Catalysts

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A catalyst is a substance that can speed up chemical reactions by lowering the activation energy needed for a reaction to occur. Biological catalysts are known as enzymes.

Catalase vastly speeds up the decomposition of powerful and potentially harmful oxidising agent hydrogen peroxide into water and oxygen. Oscar Loew was the first person who gave the substance the name catalase in 1900. He also found it was present in many plants and animals. Catalase was first noticed as a substance by a French chemist Louis Jacques Thénard in 1811. He also discovered hydrogen peroxide (H2O2) as a substance and it breakdowns down by the catalase.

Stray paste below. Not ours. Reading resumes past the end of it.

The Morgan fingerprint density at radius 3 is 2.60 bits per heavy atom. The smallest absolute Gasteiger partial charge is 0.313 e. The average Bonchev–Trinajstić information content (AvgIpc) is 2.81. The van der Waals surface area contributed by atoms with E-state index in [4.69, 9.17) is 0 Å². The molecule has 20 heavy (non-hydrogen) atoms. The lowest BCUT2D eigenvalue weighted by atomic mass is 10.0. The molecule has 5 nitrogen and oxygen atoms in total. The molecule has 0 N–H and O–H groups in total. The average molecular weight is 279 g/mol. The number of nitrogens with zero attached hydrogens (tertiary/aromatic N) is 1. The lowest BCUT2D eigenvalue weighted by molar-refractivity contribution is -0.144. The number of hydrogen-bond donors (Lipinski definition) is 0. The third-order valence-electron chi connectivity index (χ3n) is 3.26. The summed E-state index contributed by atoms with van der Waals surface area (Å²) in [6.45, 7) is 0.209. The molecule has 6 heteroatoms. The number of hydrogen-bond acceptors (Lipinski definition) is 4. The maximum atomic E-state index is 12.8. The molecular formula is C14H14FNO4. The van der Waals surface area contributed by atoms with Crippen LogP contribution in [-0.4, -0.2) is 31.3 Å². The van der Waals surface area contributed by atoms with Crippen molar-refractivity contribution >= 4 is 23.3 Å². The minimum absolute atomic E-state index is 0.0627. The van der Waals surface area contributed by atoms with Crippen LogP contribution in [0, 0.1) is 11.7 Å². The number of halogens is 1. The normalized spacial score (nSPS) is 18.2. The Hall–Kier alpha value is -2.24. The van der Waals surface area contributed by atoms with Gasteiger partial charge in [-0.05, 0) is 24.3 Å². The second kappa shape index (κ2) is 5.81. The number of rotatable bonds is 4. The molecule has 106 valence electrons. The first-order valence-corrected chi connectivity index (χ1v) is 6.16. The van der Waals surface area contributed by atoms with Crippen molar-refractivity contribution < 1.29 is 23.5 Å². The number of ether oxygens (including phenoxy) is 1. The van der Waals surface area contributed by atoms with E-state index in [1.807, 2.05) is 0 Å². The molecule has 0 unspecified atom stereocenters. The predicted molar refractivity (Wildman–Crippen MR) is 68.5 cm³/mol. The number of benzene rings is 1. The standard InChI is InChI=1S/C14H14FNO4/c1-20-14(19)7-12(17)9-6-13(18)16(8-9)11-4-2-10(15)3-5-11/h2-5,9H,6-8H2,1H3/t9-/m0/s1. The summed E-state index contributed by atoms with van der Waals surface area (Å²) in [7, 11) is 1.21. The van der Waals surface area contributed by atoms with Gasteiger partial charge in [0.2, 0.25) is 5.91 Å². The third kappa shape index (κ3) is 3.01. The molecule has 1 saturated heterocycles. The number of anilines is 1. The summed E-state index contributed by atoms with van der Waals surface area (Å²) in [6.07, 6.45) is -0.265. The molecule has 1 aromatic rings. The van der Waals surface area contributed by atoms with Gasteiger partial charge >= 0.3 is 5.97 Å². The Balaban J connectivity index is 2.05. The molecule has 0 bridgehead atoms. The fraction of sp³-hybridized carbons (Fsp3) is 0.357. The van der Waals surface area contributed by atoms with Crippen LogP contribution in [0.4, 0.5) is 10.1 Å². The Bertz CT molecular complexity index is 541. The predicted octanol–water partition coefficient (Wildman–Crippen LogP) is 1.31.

Catalase has tetramer shape which contains four peptide chains each which made up more than 500 amino acids. Each of the chains contains a haem prostatic group at the centre of the structure. Haem prostatic group is responsible for the incredibly high activity of the catalase. The iron atom in the haem group aids the catalase break down the by weakening the bond between the molecules.

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